Is it time to look at the UK?

By Mike Toolan & Joshua Herson

Column inches and emotive headlines have been dedicated to the decision, by a number of high profile UK Investors, to materially change their allocations to UK assets in favour of US assets. Headlines touting the continued demise of London as a world leading financial centre to patriotic criticism for lack of support for ‘our domestic market’, continue to cause concern for investors. While all interesting perspectives, we approach it from a slightly different angle.  

Our first priority for our clients, regardless of risk profile or specific mandate, is to generate the best possible risk-adjusted returns. While we fully appreciate the need for a healthy and well capitalised London market to provide working capital for private business – a critical part of the UK domestic economy – our fiduciary duty of care is to our clients and their financial security, not the UK economy.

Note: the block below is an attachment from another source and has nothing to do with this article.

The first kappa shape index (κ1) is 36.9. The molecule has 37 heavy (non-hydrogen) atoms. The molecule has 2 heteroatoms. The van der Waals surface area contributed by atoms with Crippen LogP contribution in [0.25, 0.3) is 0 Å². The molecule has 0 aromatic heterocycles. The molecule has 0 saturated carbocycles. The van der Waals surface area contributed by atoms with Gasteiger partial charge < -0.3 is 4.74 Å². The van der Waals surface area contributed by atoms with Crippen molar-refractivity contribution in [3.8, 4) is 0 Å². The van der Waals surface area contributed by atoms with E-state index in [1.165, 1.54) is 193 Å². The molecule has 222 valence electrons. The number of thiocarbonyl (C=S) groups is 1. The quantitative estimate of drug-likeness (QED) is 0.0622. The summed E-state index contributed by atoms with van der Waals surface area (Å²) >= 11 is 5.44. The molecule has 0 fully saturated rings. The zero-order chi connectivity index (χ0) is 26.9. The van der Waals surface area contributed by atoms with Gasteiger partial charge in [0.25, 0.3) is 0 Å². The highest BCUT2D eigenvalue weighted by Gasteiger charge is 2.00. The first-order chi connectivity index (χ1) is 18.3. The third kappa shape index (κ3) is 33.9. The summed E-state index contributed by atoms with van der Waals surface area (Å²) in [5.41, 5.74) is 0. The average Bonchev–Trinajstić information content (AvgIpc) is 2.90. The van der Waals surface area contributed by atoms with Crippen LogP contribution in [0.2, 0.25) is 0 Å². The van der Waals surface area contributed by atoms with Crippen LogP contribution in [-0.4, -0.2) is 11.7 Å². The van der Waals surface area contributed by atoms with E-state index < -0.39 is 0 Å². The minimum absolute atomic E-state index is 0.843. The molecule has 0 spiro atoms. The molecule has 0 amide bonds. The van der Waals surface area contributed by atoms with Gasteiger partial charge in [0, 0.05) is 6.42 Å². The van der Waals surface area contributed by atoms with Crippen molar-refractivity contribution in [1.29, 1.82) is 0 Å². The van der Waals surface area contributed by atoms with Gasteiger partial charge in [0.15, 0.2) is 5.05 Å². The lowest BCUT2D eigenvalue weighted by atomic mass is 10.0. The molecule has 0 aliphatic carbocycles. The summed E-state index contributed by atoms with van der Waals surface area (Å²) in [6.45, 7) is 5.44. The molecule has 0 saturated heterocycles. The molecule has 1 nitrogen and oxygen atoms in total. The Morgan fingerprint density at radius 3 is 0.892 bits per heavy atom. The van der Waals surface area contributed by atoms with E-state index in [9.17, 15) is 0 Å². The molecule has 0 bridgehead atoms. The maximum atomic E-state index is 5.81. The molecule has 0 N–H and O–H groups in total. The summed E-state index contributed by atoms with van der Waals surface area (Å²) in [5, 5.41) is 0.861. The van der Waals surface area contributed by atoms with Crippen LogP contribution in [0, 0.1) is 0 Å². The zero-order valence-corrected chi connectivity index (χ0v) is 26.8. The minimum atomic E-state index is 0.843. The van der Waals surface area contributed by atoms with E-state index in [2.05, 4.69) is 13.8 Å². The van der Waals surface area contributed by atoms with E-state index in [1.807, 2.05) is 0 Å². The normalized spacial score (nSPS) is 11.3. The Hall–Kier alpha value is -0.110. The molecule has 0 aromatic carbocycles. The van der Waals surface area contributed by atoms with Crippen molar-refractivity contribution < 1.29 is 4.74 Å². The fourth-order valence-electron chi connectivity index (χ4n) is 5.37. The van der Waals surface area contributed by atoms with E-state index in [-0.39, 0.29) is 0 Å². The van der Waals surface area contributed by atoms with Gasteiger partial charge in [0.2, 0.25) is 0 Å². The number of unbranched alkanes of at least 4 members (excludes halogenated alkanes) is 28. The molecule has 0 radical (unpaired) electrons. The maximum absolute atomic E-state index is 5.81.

The US stock market gives investors access to world leading businesses, but this typically comes at a price. Undoubtedly, we want meaningful exposure here, but we know we need to tread carefully. The most enduring correlation in financial markets is the relationship between the price you pay for an asset and the longer-term returns you get from it. This is often overlooked by a common mistaken belief that buying a great business automatically means that you will get great returns. Microsoft is the most valuable company in the world today and therefore arguably the ‘best business’ but had you bought it at its high in the TMT bubble in 1999, you would have had to wait 17 years to be up on your investment. Price matters more than any other factor.

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